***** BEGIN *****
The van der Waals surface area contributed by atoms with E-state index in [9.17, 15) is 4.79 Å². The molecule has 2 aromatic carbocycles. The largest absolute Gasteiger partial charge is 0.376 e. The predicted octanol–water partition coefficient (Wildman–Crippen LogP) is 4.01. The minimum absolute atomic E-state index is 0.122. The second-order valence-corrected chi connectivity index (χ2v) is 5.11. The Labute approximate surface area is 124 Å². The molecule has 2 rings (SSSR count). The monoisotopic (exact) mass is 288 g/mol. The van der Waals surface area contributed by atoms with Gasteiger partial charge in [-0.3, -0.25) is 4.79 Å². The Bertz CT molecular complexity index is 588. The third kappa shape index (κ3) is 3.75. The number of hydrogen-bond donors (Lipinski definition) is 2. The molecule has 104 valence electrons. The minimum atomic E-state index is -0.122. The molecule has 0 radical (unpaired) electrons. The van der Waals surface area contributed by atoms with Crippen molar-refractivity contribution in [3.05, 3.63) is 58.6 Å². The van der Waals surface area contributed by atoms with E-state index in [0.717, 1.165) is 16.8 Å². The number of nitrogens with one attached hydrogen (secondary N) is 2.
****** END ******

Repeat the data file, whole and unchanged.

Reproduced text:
The van der Waals surface area contributed by atoms with E-state index in [9.17, 15) is 4.79 Å². The molecule has 2 aromatic carbocycles. The largest absolute Gasteiger partial charge is 0.376 e. The predicted octanol–water partition coefficient (Wildman–Crippen LogP) is 4.01. The minimum absolute atomic E-state index is 0.122. The second-order valence-corrected chi connectivity index (χ2v) is 5.11. The Labute approximate surface area is 124 Å². The molecule has 2 rings (SSSR count). The monoisotopic (exact) mass is 288 g/mol. The van der Waals surface area contributed by atoms with Gasteiger partial charge in [-0.3, -0.25) is 4.79 Å². The Bertz CT molecular complexity index is 588. The third kappa shape index (κ3) is 3.75. The number of hydrogen-bond donors (Lipinski definition) is 2. The molecule has 104 valence electrons. The minimum atomic E-state index is -0.122. The molecule has 0 radical (unpaired) electrons. The van der Waals surface area contributed by atoms with Crippen molar-refractivity contribution in [3.05, 3.63) is 58.6 Å². The van der Waals surface area contributed by atoms with E-state index in [0.717, 1.165) is 16.8 Å². The number of nitrogens with one attached hydrogen (secondary N) is 2.